The City of Philadelphia has recently taken steps to respond to the economic impact of the COVID-19 pandemic. On May 1, 2020, Philadelphia Mayor Kenney revised his original budget proposals by freezing planned rate reductions and proposing a nonresident wage tax increase. Additionally, on May 4, 2020, the Philadelphia Department of Revenue issued new wage tax guidance clarifying the treatment of non-resident employees.
Fiscal Year 2021 Budget Revised
Philadelphia Mayor Jim Kenney has revised his proposed fiscal year 2021 budget. The recent economic downturn has created a deficit of at least $649 million relative to the initial budget presented in early March. Included in the $649 million shortfall is a projected $535 million reduction in the city’s general fund revenue, which largely comes from local taxes. The revised budget includes spending cuts, reduced reserves and tax increases. The proposed tax increases would result in $49.9 million of additional revenue in FY21.
Business Income & Receipts Tax rate (BIRT) freeze
The BIRT tax rate was scheduled to decrease to 6% by 2023. However, the new budget proposes the rate remain at 6.2% with the reductions planned to resume in FY24. Accordingly, the budget proposes a reduction to 6.15% in FY24 and then to 6.10% in FY25. The revised budget notes that the shift to market-based sourcing will occur as planned in FY23. The proposed BIRT rate freeze is projected to increase revenue by $2.6M.
Resident Philadelphia wage tax rate freeze / non-resident Philadelphia wage tax increase
The wage tax is the city’s largest revenue stream. As with the BIRT, the Philadelphia wage tax rates were planned to decrease. However, the current rate of 3.8712% will remain in place until FY24. According to the revised budget, commuters account for 40% of the city’s wage tax. The non-resident wage tax rate has been adjusted to increase from 3.4481% to 3.5019% over the next three years. The previously announced wage tax rate reductions will resume in FY24. The wage tax proposals are projected to increase revenue by $17.2M.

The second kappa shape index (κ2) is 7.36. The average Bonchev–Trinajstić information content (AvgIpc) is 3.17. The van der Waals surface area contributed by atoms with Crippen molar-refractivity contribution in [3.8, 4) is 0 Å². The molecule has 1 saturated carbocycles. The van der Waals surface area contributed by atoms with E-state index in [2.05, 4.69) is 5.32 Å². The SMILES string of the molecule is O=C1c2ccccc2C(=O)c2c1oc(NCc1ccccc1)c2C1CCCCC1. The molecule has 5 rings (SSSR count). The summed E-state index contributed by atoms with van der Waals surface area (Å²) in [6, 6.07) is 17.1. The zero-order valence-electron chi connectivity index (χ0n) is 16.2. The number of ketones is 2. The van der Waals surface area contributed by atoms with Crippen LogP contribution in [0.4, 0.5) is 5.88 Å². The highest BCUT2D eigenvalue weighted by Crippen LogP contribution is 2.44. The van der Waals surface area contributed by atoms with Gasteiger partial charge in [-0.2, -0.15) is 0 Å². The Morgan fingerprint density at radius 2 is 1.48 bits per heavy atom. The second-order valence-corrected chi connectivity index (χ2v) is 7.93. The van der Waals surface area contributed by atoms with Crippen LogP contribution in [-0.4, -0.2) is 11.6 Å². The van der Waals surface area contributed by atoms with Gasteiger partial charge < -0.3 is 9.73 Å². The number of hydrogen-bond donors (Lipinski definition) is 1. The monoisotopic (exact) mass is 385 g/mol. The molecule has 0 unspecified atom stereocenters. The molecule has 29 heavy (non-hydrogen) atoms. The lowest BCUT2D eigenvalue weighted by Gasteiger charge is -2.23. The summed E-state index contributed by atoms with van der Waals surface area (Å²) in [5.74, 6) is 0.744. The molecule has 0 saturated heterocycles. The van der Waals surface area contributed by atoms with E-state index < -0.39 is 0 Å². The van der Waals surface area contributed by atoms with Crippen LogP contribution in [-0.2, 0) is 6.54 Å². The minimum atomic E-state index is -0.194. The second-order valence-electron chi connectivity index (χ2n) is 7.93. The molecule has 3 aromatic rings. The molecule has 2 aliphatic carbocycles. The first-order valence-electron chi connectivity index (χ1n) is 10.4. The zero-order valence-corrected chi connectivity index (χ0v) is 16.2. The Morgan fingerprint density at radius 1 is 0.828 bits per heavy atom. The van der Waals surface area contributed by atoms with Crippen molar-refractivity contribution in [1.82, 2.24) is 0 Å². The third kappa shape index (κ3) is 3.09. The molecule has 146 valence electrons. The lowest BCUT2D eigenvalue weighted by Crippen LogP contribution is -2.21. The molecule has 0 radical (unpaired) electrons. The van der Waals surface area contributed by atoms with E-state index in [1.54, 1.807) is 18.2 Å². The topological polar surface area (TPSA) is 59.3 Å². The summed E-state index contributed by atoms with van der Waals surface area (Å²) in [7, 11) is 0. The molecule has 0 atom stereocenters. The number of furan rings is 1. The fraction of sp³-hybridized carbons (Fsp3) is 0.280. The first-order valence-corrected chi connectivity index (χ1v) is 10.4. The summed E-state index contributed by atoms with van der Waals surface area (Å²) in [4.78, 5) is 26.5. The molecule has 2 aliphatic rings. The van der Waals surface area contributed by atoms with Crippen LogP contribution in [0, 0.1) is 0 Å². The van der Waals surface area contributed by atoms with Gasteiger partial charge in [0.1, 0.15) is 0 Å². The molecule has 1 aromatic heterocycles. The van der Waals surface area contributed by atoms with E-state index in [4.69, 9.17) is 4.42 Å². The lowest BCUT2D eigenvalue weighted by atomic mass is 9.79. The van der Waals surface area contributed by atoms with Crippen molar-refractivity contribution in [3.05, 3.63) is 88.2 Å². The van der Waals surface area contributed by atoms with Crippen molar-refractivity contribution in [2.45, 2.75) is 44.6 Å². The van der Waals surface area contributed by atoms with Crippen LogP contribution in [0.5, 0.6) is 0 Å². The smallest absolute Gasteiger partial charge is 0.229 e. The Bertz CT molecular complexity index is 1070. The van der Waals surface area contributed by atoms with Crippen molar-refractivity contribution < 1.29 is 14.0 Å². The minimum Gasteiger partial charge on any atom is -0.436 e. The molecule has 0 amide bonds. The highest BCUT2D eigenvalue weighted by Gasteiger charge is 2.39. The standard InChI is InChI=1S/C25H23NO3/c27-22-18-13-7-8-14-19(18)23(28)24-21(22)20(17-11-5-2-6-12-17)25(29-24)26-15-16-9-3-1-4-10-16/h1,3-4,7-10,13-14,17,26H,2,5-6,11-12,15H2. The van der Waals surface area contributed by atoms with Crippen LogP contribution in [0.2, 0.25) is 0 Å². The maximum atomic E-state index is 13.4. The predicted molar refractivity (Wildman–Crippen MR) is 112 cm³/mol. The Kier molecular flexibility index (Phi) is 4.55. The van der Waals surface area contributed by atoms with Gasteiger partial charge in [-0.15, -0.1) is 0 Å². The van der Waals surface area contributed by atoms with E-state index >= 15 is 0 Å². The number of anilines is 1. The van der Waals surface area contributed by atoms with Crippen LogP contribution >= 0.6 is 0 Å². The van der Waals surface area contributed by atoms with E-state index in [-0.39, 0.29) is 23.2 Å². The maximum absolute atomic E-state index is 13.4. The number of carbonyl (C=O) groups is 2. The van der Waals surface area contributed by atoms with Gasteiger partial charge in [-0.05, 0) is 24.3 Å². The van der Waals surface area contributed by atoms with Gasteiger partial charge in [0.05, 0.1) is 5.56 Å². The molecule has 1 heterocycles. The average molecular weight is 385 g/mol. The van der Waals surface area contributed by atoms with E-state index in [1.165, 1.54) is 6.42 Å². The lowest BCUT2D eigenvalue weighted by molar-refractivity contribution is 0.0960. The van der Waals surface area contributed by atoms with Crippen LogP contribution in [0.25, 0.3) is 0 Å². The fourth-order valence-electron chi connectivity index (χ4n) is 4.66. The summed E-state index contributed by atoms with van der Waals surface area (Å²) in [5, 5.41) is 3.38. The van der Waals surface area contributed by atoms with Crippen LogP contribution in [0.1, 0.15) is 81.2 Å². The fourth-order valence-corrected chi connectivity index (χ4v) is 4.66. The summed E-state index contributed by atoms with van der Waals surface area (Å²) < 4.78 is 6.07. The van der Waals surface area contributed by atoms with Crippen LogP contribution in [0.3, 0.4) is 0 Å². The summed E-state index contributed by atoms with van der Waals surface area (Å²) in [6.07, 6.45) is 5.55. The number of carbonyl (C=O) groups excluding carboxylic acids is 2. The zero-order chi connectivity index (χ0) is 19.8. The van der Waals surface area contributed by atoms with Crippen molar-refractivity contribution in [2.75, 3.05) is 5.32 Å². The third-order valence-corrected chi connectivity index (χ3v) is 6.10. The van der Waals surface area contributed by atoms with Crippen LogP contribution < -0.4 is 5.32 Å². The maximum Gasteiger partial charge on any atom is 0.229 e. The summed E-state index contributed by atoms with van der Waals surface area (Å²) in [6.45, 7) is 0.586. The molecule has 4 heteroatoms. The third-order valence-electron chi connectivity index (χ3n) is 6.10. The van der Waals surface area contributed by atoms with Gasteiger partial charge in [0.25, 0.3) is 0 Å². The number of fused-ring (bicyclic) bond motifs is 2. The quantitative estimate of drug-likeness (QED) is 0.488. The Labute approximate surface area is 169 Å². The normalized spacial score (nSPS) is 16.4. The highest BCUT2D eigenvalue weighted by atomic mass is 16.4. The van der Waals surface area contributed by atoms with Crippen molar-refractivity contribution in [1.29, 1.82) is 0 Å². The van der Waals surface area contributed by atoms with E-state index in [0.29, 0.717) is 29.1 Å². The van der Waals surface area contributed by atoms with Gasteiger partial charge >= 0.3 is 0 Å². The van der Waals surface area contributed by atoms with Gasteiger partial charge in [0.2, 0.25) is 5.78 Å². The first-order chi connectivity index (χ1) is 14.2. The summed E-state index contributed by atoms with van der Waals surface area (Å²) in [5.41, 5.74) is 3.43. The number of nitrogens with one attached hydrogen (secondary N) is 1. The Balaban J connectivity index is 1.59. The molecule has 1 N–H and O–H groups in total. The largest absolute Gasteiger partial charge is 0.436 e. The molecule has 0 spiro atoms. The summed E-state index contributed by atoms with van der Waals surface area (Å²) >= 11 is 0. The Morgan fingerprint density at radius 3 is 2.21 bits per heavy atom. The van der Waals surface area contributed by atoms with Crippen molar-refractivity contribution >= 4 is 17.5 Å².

Other proposed revenue enhancements
In addition to the proposed changes to the BIRT and the wage tax, the mayor has proposed raising the parking tax rate, eliminating the discount for early payment of real estate taxes, increasing license and permit fees and raising commercial trash fees. These proposals are projected to increase revenue by $30.1M. The revised budget is now with the Philadelphia City Council who will hold hearings and approve a budget before the fiscal year begins on July 1, 2020.
Wage Tax Guidance for Non-resident Employees
The Philadelphia Department of Revenue has published guidance pertaining to non-resident employees who are working from home due to COVID-19. The Philadelphia Department of Revenue has announced its wage tax policy remains unchanged at this time. The city utilizes a “requirement of employment” standard, which states a non-resident is not subject to the wage tax when their employer requires the employee to perform their work duties outside of Philadelphia. Therefore, non-resident employees who are required to work from home due to COVID-19 mandatory closures are exempt from the wage tax. Non-resident employees who had wage tax withheld during the city’s mandatory shutdown may file for a refund.
Like most of the nation, the COVID-19 pandemic has wreaked havoc on Philadelphia’s economy. The city and the Commonwealth of Pennsylvania continue to respond to the crisis with new and updated tax guidance on a weekly basis. Philadelphia resident and non-resident taxpayers should expect changes to Philadelphia taxes in 2020. Philadelphia is just one of the major cities expected to make meaningful budgetary changes due to COVID-19. For more information on these proposals and other city and state responses to COVID-19, please reach out to your state and local tax adviser.
Middle-market relief for businesses impacted by the coronavirus has been accelerating with states establishing targeted relief programs on an almost daily basis. Businesses in every industry should consider State tax planning in response to economic distress. For more information on the coronavirus, please see RSM’s Coronavirus Resource Center which includes related and frequently updated developments.